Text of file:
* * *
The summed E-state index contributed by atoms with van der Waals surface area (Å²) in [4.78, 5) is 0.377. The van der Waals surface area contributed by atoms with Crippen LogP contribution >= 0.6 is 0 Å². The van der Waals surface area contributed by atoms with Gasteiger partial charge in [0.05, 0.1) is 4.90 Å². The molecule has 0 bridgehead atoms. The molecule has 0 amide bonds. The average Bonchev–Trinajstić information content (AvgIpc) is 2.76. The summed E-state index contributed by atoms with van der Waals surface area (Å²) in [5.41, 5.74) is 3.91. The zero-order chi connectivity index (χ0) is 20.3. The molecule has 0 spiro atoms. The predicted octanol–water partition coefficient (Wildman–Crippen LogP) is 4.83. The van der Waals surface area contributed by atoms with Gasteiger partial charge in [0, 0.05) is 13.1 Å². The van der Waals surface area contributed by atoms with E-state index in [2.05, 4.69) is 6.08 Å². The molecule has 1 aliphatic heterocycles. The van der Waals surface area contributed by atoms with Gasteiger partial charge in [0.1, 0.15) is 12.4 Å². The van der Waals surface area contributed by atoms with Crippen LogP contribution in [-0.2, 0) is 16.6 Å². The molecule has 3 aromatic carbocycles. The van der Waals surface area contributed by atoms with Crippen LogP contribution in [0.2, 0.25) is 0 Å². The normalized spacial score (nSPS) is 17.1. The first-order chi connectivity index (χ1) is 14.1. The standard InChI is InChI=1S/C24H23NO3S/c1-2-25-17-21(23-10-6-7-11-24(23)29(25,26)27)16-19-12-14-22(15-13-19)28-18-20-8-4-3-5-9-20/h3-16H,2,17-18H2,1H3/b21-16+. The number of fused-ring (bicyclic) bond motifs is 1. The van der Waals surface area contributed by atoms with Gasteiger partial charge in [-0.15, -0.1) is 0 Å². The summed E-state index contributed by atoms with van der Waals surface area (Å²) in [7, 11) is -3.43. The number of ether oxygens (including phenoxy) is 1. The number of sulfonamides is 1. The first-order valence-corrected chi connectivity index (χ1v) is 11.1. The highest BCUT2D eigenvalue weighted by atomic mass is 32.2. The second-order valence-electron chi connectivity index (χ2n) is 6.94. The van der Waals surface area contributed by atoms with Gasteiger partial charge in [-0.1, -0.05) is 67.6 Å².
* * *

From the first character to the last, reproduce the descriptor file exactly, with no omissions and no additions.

The summed E-state index contributed by atoms with van der Waals surface area (Å²) in [4.78, 5) is 0.377. The van der Waals surface area contributed by atoms with Crippen LogP contribution >= 0.6 is 0 Å². The van der Waals surface area contributed by atoms with Gasteiger partial charge in [0.05, 0.1) is 4.90 Å². The molecule has 0 bridgehead atoms. The molecule has 0 amide bonds. The average Bonchev–Trinajstić information content (AvgIpc) is 2.76. The summed E-state index contributed by atoms with van der Waals surface area (Å²) in [5.41, 5.74) is 3.91. The zero-order chi connectivity index (χ0) is 20.3. The molecule has 0 spiro atoms. The predicted octanol–water partition coefficient (Wildman–Crippen LogP) is 4.83. The van der Waals surface area contributed by atoms with Gasteiger partial charge in [0, 0.05) is 13.1 Å². The van der Waals surface area contributed by atoms with E-state index in [2.05, 4.69) is 6.08 Å². The molecule has 1 aliphatic heterocycles. The van der Waals surface area contributed by atoms with Gasteiger partial charge in [0.1, 0.15) is 12.4 Å². The van der Waals surface area contributed by atoms with Crippen LogP contribution in [-0.2, 0) is 16.6 Å². The molecule has 3 aromatic carbocycles. The van der Waals surface area contributed by atoms with Crippen LogP contribution in [0.2, 0.25) is 0 Å². The normalized spacial score (nSPS) is 17.1. The first-order chi connectivity index (χ1) is 14.1. The standard InChI is InChI=1S/C24H23NO3S/c1-2-25-17-21(23-10-6-7-11-24(23)29(25,26)27)16-19-12-14-22(15-13-19)28-18-20-8-4-3-5-9-20/h3-16H,2,17-18H2,1H3/b21-16+. The number of fused-ring (bicyclic) bond motifs is 1. The van der Waals surface area contributed by atoms with Gasteiger partial charge in [-0.15, -0.1) is 0 Å². The summed E-state index contributed by atoms with van der Waals surface area (Å²) in [7, 11) is -3.43. The number of ether oxygens (including phenoxy) is 1. The number of sulfonamides is 1. The first-order valence-corrected chi connectivity index (χ1v) is 11.1. The highest BCUT2D eigenvalue weighted by atomic mass is 32.2. The second-order valence-electron chi connectivity index (χ2n) is 6.94. The van der Waals surface area contributed by atoms with Gasteiger partial charge in [-0.1, -0.05) is 67.6 Å².